We’re in the Golden Age of Gaming Beneath the Waves


It took a very, very long time for substantial bodies of water to become usable in gaming. Many early developments would have puddles for scenery or block off the map where water would stand. Of course, in one of the most classic video games, Frogger, if you hopped into the water, you lost a life, or your run completely ended. That was a game in which you played as a frog!

Water levels hold a special place in the hearts of gamers. Some love them, others loathe them. To be fair, early water levels could be a mixed bag. Donkey Kong Country, the Croc series, Tomb Raider II, The Legend of Zelda: Majora’s Mask, Super Mario 64, and Spyro 2 all let you delve into the depths, and while some offered a fun change of pace, others were hampered by elements like how the controls altered to suit the new environment.

Right now, thanks to powerful development engines being readily available to indie and major game studios, games that take place either partially or entirely under the waves can be very well made. In fact, it’d be fair to say that we’re currently living in a golden age of games with the underwater theme, with mechanics and adventures being top-tier already.

The allure of exploring under the waves

Oceans and large bodies of water have always posed problems to human storytelling. We don’t do well under the waves for very long, we’re not equipped for it, and we all know of the far superior denizens of the deep that can easily get the better of us. So, a product that lets you explore, adventure, and even just survive underwater offers a special appeal to us. It can’t really be done well in other types of media, but it certainly can across gaming.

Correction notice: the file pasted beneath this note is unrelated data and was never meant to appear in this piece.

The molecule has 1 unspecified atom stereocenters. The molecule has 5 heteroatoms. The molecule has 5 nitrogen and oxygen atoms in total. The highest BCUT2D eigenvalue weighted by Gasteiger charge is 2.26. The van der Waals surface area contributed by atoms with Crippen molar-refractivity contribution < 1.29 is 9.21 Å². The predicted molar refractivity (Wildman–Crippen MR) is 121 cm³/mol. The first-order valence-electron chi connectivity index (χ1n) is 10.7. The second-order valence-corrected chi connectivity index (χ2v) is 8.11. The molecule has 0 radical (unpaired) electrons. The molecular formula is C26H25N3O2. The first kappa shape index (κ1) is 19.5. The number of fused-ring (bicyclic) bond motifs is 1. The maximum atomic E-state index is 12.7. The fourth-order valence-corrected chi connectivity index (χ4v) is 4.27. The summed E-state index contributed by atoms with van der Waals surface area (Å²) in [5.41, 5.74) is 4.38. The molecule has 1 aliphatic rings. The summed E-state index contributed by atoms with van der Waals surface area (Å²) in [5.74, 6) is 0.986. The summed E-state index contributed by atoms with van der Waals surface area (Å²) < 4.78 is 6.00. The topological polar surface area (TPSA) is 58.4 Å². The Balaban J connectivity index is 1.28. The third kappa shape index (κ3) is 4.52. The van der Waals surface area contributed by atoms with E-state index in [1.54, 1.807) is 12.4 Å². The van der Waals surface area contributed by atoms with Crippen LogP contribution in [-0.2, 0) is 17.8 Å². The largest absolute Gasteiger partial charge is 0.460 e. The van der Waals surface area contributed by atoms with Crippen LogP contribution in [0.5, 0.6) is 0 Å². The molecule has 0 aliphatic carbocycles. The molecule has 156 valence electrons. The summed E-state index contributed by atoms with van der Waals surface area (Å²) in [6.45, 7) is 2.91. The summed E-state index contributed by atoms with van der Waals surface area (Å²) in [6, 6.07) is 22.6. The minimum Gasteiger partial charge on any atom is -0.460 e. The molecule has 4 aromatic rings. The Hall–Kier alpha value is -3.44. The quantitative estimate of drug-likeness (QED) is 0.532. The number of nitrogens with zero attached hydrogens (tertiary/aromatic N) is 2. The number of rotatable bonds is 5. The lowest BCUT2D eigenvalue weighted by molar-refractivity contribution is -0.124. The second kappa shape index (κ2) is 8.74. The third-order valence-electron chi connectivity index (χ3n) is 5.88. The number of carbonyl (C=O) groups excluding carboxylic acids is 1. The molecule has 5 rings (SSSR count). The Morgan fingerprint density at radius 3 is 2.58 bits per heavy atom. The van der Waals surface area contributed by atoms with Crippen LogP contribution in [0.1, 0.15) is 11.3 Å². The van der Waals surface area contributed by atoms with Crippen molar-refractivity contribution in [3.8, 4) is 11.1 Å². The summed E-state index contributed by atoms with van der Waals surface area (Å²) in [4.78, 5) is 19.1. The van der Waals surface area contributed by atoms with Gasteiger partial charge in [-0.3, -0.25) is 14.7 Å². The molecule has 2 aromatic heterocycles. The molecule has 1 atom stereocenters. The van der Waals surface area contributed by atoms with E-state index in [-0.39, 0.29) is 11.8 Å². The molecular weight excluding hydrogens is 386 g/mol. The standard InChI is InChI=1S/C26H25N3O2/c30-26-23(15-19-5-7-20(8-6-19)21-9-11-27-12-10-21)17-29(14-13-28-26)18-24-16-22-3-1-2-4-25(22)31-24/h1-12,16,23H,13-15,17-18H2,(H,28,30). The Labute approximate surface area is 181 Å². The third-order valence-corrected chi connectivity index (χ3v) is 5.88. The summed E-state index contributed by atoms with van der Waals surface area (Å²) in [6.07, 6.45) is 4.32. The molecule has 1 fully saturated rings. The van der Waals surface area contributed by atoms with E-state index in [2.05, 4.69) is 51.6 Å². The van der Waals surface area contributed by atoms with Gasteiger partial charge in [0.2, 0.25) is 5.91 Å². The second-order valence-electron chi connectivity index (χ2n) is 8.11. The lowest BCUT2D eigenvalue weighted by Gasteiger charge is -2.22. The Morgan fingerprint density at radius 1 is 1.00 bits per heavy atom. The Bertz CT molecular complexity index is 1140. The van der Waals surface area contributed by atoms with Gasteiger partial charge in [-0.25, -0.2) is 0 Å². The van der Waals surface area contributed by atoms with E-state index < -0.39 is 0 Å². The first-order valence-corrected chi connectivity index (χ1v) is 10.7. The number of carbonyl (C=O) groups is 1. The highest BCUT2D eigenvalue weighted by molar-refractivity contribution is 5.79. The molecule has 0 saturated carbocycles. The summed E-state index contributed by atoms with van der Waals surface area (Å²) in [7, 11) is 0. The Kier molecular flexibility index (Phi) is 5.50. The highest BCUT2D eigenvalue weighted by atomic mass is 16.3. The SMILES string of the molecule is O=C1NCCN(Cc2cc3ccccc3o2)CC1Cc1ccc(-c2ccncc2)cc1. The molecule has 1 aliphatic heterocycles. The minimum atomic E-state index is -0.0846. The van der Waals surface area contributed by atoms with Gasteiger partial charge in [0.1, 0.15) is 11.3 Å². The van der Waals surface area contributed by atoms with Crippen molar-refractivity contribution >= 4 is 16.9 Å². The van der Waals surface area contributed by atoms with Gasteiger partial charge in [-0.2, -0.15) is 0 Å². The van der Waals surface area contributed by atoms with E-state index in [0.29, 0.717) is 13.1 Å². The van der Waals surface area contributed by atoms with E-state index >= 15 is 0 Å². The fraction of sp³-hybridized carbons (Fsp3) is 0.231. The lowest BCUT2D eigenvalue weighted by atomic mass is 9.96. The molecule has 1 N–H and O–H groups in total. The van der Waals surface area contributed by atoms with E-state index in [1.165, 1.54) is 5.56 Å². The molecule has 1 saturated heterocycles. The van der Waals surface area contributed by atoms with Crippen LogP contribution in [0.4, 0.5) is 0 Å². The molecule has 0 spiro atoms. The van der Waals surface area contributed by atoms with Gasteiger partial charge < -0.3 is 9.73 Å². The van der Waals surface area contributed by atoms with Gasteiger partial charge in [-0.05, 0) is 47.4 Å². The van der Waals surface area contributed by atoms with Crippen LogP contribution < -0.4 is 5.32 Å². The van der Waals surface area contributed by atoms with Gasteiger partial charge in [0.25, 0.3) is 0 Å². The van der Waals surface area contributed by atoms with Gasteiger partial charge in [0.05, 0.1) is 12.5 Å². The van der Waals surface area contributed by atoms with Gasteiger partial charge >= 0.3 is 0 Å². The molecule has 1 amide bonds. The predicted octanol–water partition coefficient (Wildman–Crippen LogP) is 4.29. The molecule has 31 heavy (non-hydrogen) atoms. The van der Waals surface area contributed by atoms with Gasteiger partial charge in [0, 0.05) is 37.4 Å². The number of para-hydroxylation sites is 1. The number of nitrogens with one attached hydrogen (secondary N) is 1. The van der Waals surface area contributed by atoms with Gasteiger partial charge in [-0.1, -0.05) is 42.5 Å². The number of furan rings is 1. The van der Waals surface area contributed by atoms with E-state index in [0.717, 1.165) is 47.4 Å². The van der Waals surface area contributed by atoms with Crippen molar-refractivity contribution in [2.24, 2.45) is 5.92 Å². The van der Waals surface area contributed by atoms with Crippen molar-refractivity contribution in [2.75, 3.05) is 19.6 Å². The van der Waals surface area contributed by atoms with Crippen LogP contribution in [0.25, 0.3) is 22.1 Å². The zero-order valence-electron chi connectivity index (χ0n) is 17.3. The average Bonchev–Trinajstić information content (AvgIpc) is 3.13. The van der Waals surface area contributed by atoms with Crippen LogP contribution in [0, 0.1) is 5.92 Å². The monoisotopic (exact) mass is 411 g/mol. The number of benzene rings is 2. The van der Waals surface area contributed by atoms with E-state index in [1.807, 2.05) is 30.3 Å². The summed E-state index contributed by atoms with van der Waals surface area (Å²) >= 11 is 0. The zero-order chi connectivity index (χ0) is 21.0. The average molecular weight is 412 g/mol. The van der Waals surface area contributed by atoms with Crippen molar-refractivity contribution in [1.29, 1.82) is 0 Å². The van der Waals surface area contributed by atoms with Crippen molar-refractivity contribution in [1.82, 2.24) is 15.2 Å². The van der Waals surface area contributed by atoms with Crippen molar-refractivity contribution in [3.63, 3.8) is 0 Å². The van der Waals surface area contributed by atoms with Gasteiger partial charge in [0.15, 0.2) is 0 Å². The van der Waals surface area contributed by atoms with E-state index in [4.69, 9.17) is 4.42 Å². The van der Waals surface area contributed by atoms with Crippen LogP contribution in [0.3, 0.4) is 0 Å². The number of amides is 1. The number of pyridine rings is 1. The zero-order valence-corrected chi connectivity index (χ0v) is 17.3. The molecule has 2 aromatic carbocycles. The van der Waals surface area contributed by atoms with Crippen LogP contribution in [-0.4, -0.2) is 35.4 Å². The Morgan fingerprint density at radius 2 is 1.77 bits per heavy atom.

Players don’t even need to be off adventuring on a save-the-world journey for an underwater setting to offer a great amount of appeal in a form of game. This is most clearly demonstrated in casino gaming, with platforms veritably teeming with underwater slots. In fact, sea-going slots boast such a great amount of appeal that the leading free spins bonus offer available gives 30 free spins for the hit slot Deep Sea. Being tied to Deep Sea and all of the anglerfish and glow worms to be found in it has certainly given the bonus more appeal beyond just the high count of spins. Of course, these kinds of games can only go so far in hands-on gameplay, and there are plenty of fully-fledged video games that push the boundaries of what’s possible. Beyond Blue is a grand example of this in a real-world setting.

That said, it’s certainly tough not to be enchanted by the sci-fi and fantasy underwater settings of Subnautica, Subnautica: Below Zero, and Mythic Ocean – all of which launched in 2018 or later. Perhaps the biggest success over the last year, though, has been Dave the Diver. Here, you go on deep-sea adventures while running a sushi shop. The excellent indie game boasts an Overwhelmingly Positive overall score on Steam from over 86,000 reviews.

Bigger, better, and more diverse underwater games on the way

Excitingly, one of the most well-crafted underwater video games is getting another sequel. The next Subnautica is currently being built on Unreal Engine 5, and the developers have been quick to clarify a few things after publisher Krafton broke the news. Loads of news will arrive in 2024, but Early Access will begin next year, and while the game will get continued updates like Subnautica, there won’t be season passes or a multiplayer focus.

Also on the way, from Corncrow Games AB, is an even more terrifying adventure into the deep. Subnautica certainly creates tense and scary moments, but with Deep Dark Sea, you’ll get to see what it’s like to explore an ocean floor inhabited by creatures seemingly plucked from the imagination of H.P. Lovecraft. The steampunk adventure is said to lean heavily into building atmosphere and tension in the darkness and is currently in the early stages of development.

Creating a game set underwater offers a grand challenge, but if done well, it can certainly create a unique adventure adored by gamers. Perhaps following the success of some huge indie outings, even more developers will follow suit.

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